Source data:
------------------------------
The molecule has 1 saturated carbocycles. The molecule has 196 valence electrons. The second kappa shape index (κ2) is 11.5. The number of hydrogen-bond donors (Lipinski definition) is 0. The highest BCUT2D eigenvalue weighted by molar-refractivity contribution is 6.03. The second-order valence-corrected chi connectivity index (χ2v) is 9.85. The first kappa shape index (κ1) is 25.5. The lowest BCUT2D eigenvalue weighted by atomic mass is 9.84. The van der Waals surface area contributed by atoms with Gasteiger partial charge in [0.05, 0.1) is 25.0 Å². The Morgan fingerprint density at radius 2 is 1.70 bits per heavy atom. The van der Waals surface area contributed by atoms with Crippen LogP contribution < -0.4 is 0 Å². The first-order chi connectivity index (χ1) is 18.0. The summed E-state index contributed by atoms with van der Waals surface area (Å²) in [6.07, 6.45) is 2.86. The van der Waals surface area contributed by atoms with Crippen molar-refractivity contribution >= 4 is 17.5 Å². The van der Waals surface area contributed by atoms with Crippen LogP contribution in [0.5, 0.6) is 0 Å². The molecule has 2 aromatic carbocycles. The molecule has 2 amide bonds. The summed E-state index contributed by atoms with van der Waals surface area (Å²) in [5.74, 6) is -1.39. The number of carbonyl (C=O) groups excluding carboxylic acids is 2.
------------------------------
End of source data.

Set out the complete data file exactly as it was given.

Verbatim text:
The molecule has 1 saturated carbocycles. The molecule has 196 valence electrons. The second kappa shape index (κ2) is 11.5. The number of hydrogen-bond donors (Lipinski definition) is 0. The highest BCUT2D eigenvalue weighted by molar-refractivity contribution is 6.03. The second-order valence-corrected chi connectivity index (χ2v) is 9.85. The first kappa shape index (κ1) is 25.5. The lowest BCUT2D eigenvalue weighted by atomic mass is 9.84. The van der Waals surface area contributed by atoms with Gasteiger partial charge in [0.05, 0.1) is 25.0 Å². The Morgan fingerprint density at radius 2 is 1.70 bits per heavy atom. The van der Waals surface area contributed by atoms with Crippen LogP contribution < -0.4 is 0 Å². The first-order chi connectivity index (χ1) is 18.0. The summed E-state index contributed by atoms with van der Waals surface area (Å²) in [6.07, 6.45) is 2.86. The van der Waals surface area contributed by atoms with Crippen molar-refractivity contribution >= 4 is 17.5 Å². The van der Waals surface area contributed by atoms with Crippen LogP contribution in [0.5, 0.6) is 0 Å². The molecule has 2 aromatic carbocycles. The molecule has 2 amide bonds. The summed E-state index contributed by atoms with van der Waals surface area (Å²) in [5.74, 6) is -1.39. The number of carbonyl (C=O) groups excluding carboxylic acids is 2.